Lee

Re: Mist Miss - Desert Build

Posted: Tue Mar 10, 2020 3:32 pm
by Sarnian
Great job! I see a few cordless porter cable tools on your bench. I have really liked mine. So far they’ve been indestructible.

Re: Mist Miss - Desert Build

Posted: Tue Mar 10, 2020 6:34 pm
by Hercdrvr
Keep your fasteners away from the leading edge of the stem so you hit them during fairing.
PoxyGrip would be great for joining the stem halves. And as far as fastening, Screws, nails, or just epoxy only....that stem ain’t coming apart.
Matt B

Re: Mist Miss - Desert Build

Posted: Tue Mar 10, 2020 6:55 pm
by Bill Edmundson
If you can determine where the bow eye will be now, drill the hole while the front edge of the stem is still square.

Bill

Re: Mist Miss - Desert Build

Posted: Tue Mar 10, 2020 7:29 pm
by Sarnian
+1 on Bill’s suggestion

Re: Mist Miss - Desert Build

Posted: Wed Mar 11, 2020 5:41 am
by mrintense
Bill Edmundson wrote:
Tue Mar 10, 2020 6:55 pm
If you can determine where the bow eye will be now, drill the hole while the front edge of the stem is still square.

Bill

I agree with this as it is more difficult to do later. I would add however that be sure you have the one you want first. I bought one of those single threaded rod bow eyes initially and drill the stem for that. Later I had to go back (after the boat was skinned) and plug the hole and redrill for a two threaded rod bow eye after I realized the single thread wasn't going to be strong enough.

Re: Mist Miss - Desert Build

Posted: Wed Mar 11, 2020 6:28 am
by footer
Great suggestion Bill. Wish I had done that first.

Invest in some screw clamps (F-type) too. You’ll find times you’ll need the extra pressure they can produce.

Re: Mist Miss - Desert Build

Posted: Wed Mar 11, 2020 8:14 pm
by acflynn
Thanks, everyone!

Lee, I'll go ahead and do the one side, and keeping the stem straight is a good point as well. Looks like I'll need more wax paper.

Matt, great point on the fasteners - I think the above image of the nail is enough to remind me of that. Was planning on PoxyGrip + the screws recommended in the plan.

Sarnian, I've been a big fan of these Porter Cable 20v cordless tools. The first time I used the impact driver vs. the drill for screws changed my life! I think I've acquired most of the set over the past 3-4 years for birthdays and Father's Day. The orbital sander is new for this project, and works great (previously I only had a much smaller Black & Decker Mouse finish sander). Too bad they don't make a cordless power planer.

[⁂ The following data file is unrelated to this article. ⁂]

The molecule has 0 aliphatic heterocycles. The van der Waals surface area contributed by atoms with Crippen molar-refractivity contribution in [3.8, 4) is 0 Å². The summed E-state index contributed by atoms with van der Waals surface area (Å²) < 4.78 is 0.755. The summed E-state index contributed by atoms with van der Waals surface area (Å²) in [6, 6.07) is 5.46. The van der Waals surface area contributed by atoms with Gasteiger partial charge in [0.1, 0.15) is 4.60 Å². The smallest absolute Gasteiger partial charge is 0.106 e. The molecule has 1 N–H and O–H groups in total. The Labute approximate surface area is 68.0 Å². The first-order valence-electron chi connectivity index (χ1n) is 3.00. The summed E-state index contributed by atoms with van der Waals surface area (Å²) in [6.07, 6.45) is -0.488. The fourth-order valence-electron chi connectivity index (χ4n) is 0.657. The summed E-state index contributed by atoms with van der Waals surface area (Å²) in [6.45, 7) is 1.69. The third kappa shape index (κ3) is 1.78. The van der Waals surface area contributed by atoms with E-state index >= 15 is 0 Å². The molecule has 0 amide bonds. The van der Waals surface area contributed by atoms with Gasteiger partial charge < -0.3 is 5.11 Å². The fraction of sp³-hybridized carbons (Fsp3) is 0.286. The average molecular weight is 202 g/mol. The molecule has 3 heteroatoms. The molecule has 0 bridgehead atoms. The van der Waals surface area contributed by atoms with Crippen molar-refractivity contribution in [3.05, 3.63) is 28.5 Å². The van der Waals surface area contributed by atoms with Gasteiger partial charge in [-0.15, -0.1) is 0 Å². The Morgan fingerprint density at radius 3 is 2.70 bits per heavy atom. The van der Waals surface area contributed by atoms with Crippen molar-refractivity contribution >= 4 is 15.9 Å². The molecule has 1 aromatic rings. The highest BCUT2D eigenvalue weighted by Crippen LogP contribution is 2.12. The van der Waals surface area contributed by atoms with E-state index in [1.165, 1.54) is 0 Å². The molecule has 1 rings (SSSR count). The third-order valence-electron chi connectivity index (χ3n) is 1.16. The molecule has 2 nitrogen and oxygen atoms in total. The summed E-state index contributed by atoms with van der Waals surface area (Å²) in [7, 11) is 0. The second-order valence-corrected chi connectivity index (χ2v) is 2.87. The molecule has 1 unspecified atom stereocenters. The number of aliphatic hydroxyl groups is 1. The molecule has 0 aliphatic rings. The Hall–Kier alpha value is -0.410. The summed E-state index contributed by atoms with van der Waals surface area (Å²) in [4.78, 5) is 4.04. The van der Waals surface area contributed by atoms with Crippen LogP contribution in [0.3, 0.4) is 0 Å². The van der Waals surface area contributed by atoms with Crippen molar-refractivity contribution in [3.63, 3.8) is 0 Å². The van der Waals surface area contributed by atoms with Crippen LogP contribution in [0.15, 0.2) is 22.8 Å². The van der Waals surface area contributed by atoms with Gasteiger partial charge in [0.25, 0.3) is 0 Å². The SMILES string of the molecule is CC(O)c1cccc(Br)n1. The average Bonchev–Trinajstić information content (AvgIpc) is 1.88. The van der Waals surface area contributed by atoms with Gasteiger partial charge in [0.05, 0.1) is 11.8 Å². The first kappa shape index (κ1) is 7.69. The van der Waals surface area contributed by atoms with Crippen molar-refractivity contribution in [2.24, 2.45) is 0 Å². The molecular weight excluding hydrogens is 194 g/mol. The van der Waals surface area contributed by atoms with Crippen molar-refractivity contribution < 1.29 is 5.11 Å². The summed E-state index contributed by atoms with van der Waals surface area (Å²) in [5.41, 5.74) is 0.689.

Bill / Sarnian / Carl / footer: Regarding the bow eye . . . do I need one?

I hadn't really planned on having a bow eye, and I've read the recent threads these past months about strengthening the original bow eye approach. I kind of thought a smooth clean cutwater would be nice. I was planning on having a bow lift ring at Frame 6, and also a stainless 12" (but bolted through the deck and strongback) bow handle as kind of a "hood ornament". Am I assuming wrong that I'll be able to use the bow lift ring for tying to the trailer?

- Andrew

Re: Mist Miss - Desert Build

Posted: Thu Mar 12, 2020 5:59 am
by TomB
Andrew,

You can use the lift eye for an anchor point...you might want to beef up the deck a bit.

I planned to use the lift eye but am second guessing the decision and I'm back on the fence. I'm concerned about the trailer, goal posts and location of the wench make the trailer longer. The strap with a hook, I don't want the hook bouncing on the deck. Safety cable? Aesthetics, use the lifting eye, practicality, use the a bow eye, I need to decide cause the mental tug-of-war is exhausting.

Tom

Re: Mist Miss - Desert Build

Posted: Fri Mar 13, 2020 6:11 am
by Sarnian
The thing I've grown to really like about the bow eye (a beefy one) is the ability to use that to secure the boat down to the trailer using a straight vertical run of chain and turnbuckle. This really allowed me to make sure the bow of the boat was not bouncing around at all while being trailered. There are quite a few discussions of this set up online - not sure if they are paranoia or not - but I bought into the extra safety of being able to do this. My intention is to trailer a few hundred miles every year - and I will also tie up to a mooring ball for a few days at a time, so a bow eye made sense for me I think.

Lifting eyes are cool...an I really like the "handle" on the bow. My worry (if I'm thinking about this right) is that straps run through the lifting eye, over the deck and down to the trailer would chafe the wood, even with pads under - but this might be an unfounded worry...I really don't know - I'm just kind of guessing. :D

Re: Mist Miss - Desert Build

Posted: Fri Mar 13, 2020 4:18 pm
by acflynn
It's a good point about trailering, as I won't have a home lake. I have no ideas yet on the trailer, and I had envisioned the winch being relatively high, and the line from there to the bow lifting eye to be about parallel. But it does make sense to have downward force on the bow. Here's the bow handle that I have.

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I'm envisioning it being integrated into the stainless molding on the sheer and the cutwater. Is it wrong that the first two pieces that I bought for my boat (this and the bow light) were six months before I even got the plans???